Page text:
Home' NZ Dairy Farmer : March 2010 Contents 20 The Dairyman MARCH 2010
• from page 19
"No farmer likes seeing their cows in the
bottom paddock, up to their tits in mud, shiv-
ering to keep warm," Mr Heesen said.
He said Kiwi dairy herds had "an
absolutely fantastic genetic base" but cows
were like Olympic athletes in that they need-
ed to be fed properly to achieve their poten-
Cows could not reach their full potential
from grass alone, which was why dairy farm-
ers grew maize, feed barley, other grain
crops or fed other high energy supplements
like palm kernel to supplement straight pro-
tein from grass pastures.
"Some farmers are feeding cows for three
months just to maintain the status quo," he
said. "That's like heating your house with the
doors open. It's not sustainable.
"Are we farming sustainably and responsi-
bly by feeding them just enough to stay
To house cows indoors where they were
comfortable, had clean food and water, free-
dom to move around and did not waste a lot
of energy keeping warm was hardly bad
practice. "Now is that factory farming or is it
taking adequate responsibility for the well-
being and welfare of the animals?"
On the issue of environmental sustainabil-
ity, Mr Heesen went further.
Under current legislation farmers were
permitted to graze 500 cows on a paddock
for as long as they liked. There were some
limitations on nitrogen loadings but as long
as farmers stayed below those loadings on
average, they were doing nothing illegal.
Five hundred cows would generate about
20 tonnes of effluent a day, which would
have nowhere to go but to drain into perme-
Farmers who kept cows under cover or on
feed pads had total control over effluent run-
off and could spread effluent at between 5
and 15mm per ha at a time of year when the
temperature, bioactivity and micro-organ-
isms in the soil could digest it and convert it
into energy for grass growth. He said this
approach was more sustainable and environ-
Turning to the proposals by three compa-
nies in the Mackenzie Basin to house cows
indoors for up to eight months of the year,
Mr Heesen said he had no personal or vested
interest in the applications for resource con-
sents from Environment Canterbury.
However, he said it was obvious most crit-
ics had never been in a free stall and few had
taken time to read submissions on the appli-
cations. He said people should inform them-
selves before expressing an opinion.
He said the landowners held title to the
land, could run beef cattle on those farms
tomorrow and did not require resource con-
sents to do that.
While he had no qualified knowledge of
dairying in the Mackenzie basin, Mr Heesen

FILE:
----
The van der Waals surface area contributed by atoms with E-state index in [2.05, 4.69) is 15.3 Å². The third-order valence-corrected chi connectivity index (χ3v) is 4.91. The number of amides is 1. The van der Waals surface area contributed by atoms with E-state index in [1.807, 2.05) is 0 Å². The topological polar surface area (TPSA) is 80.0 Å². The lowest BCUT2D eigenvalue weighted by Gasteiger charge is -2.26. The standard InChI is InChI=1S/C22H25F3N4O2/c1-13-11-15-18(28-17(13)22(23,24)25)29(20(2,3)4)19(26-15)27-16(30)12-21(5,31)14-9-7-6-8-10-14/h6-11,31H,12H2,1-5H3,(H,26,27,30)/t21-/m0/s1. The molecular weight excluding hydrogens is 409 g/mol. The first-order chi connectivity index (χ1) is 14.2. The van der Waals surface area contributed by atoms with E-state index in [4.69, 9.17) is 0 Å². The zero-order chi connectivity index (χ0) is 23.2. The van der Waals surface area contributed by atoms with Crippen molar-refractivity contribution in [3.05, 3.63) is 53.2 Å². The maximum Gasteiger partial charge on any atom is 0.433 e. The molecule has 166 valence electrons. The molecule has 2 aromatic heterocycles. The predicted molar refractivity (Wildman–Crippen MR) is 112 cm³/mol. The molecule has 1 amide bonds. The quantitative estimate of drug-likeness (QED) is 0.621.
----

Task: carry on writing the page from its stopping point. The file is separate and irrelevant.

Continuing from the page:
supported the applicants' approach to house
cows indoors. However, it was up to ECan to
decide if those proposals met its environ-
"If you are going to farm in an area like
the Mackenzie basin, or if you are going to
convert a farm in similar environmental con-
ditions, then that is certainly the way to do
it," he said.
"That is the responsible, sustainable way
of farming in that type of area. Doing it any
other way would be compromising on the
environment and animal well-being and con-
sequently on the results."
He dismissed claims that housing cows
indoors would damage New Zealand's clean,
green image on world markets.
The majority of this country's milk prod-
ucts were sold at auction as a commodity on
international markets and did not fetch a pre-
mium based on the country's image.
"What would damage our image is cows
suffering in the wet, up to their tits in mud
and effluent running into creeks and
streams," he said.
*Based on a daily cost of 9c per cow; a daily production response of 1 litre per cow; a 20kg improvement in
liveweight over a lactation; 3.3x reduced risk of ketosis post calving. Total benefits assessed were in excess
of 40c per head per day - a greater than 3 to 1 return. Bloat benefits not included in this calculation.
Elanco trial data available and on file at www.elanco.co.nz or call Elanco on 0800 352 626.
Rumensin will not only add volume, but value,
to your business with a proven beneficial ef fect
on dairy per formance and health. Improved
rumen feed efficiency provides more energy
to the herd with a proven 3 to 1 return*
and with over 2300 scientific papers to its name,
you can trust Rumensin to deliver.
Available in water Trough Treatment, drenchable Liquid, 100 day capsule and in-feed Premix, from leading animal health stockists. Elanco Animal Health, a division of Eli Lilly and Company (NZ)
Limited, 123 Ormiston Road, Botany South, Auckland. Helpline: 0800 ELANCO (352 626). Registered pursuant to the ACVM Act 1997, No's. A3553, A5859, A7450, A8278 and A0907.
Tylan 200 Injection is a Prescription Animal Remedy (PAR) Class 1. For use only under the authority or prescription of a veterinarian.
Links Archive February 2010 April 2010 Navigation Previous Page Next Page